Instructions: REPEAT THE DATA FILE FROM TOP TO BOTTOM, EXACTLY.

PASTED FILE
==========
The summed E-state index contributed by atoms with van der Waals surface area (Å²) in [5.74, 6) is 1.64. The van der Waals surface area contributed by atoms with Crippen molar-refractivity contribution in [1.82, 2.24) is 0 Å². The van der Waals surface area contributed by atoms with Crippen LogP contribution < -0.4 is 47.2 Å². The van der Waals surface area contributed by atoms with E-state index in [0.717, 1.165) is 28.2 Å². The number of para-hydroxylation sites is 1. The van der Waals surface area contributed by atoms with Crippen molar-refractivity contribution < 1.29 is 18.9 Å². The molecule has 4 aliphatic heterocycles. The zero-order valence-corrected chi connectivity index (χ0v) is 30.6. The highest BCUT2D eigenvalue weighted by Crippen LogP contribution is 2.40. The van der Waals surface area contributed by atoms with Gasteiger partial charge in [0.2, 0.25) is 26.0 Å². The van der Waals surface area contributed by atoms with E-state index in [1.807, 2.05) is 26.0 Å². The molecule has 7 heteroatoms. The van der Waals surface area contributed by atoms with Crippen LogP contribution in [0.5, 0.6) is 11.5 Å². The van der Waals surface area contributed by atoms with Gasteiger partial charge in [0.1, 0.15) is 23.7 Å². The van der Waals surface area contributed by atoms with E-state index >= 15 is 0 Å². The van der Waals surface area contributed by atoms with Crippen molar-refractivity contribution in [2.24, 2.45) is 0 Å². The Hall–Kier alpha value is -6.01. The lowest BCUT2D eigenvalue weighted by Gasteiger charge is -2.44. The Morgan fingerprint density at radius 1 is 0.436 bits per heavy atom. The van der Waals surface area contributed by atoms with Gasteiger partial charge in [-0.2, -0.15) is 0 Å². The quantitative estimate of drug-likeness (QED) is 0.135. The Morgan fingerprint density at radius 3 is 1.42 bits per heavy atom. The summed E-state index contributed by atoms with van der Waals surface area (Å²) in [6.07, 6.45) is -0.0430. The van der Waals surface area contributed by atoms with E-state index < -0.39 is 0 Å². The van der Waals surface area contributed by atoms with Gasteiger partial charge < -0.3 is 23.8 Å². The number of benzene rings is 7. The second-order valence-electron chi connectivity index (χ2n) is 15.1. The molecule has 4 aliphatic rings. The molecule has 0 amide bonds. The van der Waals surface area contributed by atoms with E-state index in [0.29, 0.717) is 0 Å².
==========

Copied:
The summed E-state index contributed by atoms with van der Waals surface area (Å²) in [5.74, 6) is 1.64. The van der Waals surface area contributed by atoms with Crippen molar-refractivity contribution in [1.82, 2.24) is 0 Å². The van der Waals surface area contributed by atoms with Crippen LogP contribution < -0.4 is 47.2 Å². The van der Waals surface area contributed by atoms with E-state index in [0.717, 1.165) is 28.2 Å². The number of para-hydroxylation sites is 1. The van der Waals surface area contributed by atoms with Crippen molar-refractivity contribution < 1.29 is 18.9 Å². The molecule has 4 aliphatic heterocycles. The zero-order valence-corrected chi connectivity index (χ0v) is 30.6. The highest BCUT2D eigenvalue weighted by Crippen LogP contribution is 2.40. The van der Waals surface area contributed by atoms with Gasteiger partial charge in [0.2, 0.25) is 26.0 Å². The van der Waals surface area contributed by atoms with E-state index in [1.807, 2.05) is 26.0 Å². The molecule has 7 heteroatoms. The van der Waals surface area contributed by atoms with Crippen LogP contribution in [0.5, 0.6) is 11.5 Å². The van der Waals surface area contributed by atoms with Gasteiger partial charge in [0.1, 0.15) is 23.7 Å². The van der Waals surface area contributed by atoms with E-state index >= 15 is 0 Å². The van der Waals surface area contributed by atoms with Crippen molar-refractivity contribution in [2.24, 2.45) is 0 Å². The Hall–Kier alpha value is -6.01. The lowest BCUT2D eigenvalue weighted by Gasteiger charge is -2.44. The Morgan fingerprint density at radius 1 is 0.436 bits per heavy atom. The van der Waals surface area contributed by atoms with Gasteiger partial charge in [-0.2, -0.15) is 0 Å². The quantitative estimate of drug-likeness (QED) is 0.135. The Morgan fingerprint density at radius 3 is 1.42 bits per heavy atom. The summed E-state index contributed by atoms with van der Waals surface area (Å²) in [6.07, 6.45) is -0.0430. The van der Waals surface area contributed by atoms with E-state index < -0.39 is 0 Å². The van der Waals surface area contributed by atoms with Gasteiger partial charge < -0.3 is 23.8 Å². The number of benzene rings is 7. The second-order valence-electron chi connectivity index (χ2n) is 15.1. The molecule has 4 aliphatic rings. The molecule has 0 amide bonds. The van der Waals surface area contributed by atoms with E-state index in [0.29, 0.717) is 0 Å².